the Border, with much of the back-up by Hydro Electric unused.
Even if nuclear is excluded, the future looks bright, the new Glen Doe hydro station on Loch Ness which was opened by Scotland's
First Minister last year can produce enough electricity for 240,000 homes. Further projects down the Loch which have
now reached the planning stage will increase this to over 1,000,000 homes. Wind and wave energy will also contribute
significantly in the future.
No doubt as the time draws nearer to the referendum on Scottish Independence, politicians
will do their best to distort the figures, but the truth is something that never varies.
It’s official: Scotland is the
7th Richest Nation
By John Jappy
each election, the Unionist parties, terrified of an SNP victory, turn out the old hoary statements that an independent Scotland
would become bankrupt in a short space of time and that we are ‘subsidy-junkies’ as far as the UK is concerned.
could be farther from the truth.
I first became aware of the falseness of such statements back in 1967, when, whilst working in the City of London, I held the ledgers which contained the total of UK tax receipts and expenditure,
yet it took a further 30 years before the truth began to emerge. This came unexpectedly
on the 13th January
1997, when in reply to a series of written questions by
SNP leader Alex Salmond to the then Tory government; Treasury Minister William Waldergrave admitted that Scotland paid a massive £27 billion more to the London Exchequer than it received since the Tories came to power ion 1979. That worked out to £5,400 for every Scot!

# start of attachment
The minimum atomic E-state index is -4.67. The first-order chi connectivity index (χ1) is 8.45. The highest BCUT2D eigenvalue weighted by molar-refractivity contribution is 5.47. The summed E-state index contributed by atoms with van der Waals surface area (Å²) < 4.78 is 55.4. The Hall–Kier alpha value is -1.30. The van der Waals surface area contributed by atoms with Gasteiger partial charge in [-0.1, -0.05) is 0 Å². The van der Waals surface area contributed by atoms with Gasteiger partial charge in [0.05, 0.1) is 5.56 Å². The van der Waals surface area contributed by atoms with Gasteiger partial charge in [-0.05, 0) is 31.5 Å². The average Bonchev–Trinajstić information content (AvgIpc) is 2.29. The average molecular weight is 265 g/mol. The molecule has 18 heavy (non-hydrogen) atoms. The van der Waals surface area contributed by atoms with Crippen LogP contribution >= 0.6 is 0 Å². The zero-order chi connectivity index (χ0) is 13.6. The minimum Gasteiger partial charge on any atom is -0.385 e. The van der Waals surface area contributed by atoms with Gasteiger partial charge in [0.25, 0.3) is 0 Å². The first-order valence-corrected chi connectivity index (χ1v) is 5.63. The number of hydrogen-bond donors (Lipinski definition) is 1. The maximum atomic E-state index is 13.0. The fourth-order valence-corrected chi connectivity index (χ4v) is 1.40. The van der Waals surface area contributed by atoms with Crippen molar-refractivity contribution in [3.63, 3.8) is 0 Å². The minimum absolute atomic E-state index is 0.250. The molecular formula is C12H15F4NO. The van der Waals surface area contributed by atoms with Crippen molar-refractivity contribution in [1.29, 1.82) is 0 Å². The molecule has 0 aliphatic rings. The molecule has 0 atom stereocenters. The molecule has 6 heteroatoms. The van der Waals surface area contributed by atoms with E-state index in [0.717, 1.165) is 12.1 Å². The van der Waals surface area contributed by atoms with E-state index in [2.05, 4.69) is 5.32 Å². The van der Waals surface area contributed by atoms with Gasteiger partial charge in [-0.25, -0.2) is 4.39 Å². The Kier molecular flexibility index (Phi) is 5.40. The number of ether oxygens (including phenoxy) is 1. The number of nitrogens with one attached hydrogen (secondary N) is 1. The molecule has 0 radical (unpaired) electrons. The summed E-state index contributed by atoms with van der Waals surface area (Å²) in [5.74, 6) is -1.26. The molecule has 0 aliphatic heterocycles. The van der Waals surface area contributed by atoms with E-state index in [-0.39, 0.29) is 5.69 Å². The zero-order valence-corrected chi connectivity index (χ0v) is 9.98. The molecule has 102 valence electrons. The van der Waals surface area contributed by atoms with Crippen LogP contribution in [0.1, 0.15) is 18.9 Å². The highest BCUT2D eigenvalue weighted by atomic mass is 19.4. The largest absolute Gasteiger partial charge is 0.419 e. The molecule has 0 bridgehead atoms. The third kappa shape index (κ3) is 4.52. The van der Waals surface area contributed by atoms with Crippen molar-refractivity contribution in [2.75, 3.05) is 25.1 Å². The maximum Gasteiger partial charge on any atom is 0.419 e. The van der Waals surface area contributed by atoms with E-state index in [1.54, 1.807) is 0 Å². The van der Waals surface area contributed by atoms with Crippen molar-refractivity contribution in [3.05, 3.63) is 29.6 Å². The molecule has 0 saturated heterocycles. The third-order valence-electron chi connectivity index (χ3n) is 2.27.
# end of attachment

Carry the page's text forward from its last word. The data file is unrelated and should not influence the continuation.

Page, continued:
From the Government’s own figures produced at this time, it was easy to calculate that over the next five years,
a further £12.5 billion more would go into the London Treasury than Scotland received.
There were no attempts to refute these figures, which caused extreme embarrassment to the Tory Government of the day. However the facts were quickly covered up by the Unionist controlled media. Then a year later with a Labour Government now in power came another bombshell. Following further promptings by the SNP, on 21st August 1998,
Mr. Alex Salmond received a letter from the House of Commons Library (ref 98/8/56 EP/rjt) which gave a table showing that
based on Scotland’s GDP per capita, Scotland would occupy 7th place in the World’s wealth league, with the UK at 17th place out of 26 countries listed.
top eleven countries are
Interestingly, seven of these are small countries, again destroying the myth that Scotland is too small to stand on its own two feet.
Attempts to deceive the Scottish electorate did not end there. In March
1999, a Labour Party leaflet appeared which claimed that every family in Scotland would be £250 worse off if the SNP were to forego Gordon Brown’s proposed 1p cut in the standard rate of income
tax. (This cut was done to prove to voters in Middle England that Labour could
match the Tories in tax cuts.) The figures shown in the Labour leaflet became
the subject of a TV debate between Labour’s Donald Dewar and Alex Salmond in March 1999.
Alex tried to point out to Donald that he was using the wrong figures. Donald’s
eyes rolled in his head for a few seconds, but he carried on regardless. It took
the Labour Party a whole week to yield to SNP pressure and admit they were wrong. They
even tried to blame the errors on ‘printing mistakes’ which everyone knew was nonsense.
How could such serious ‘errors’ occur? It is hard to believe,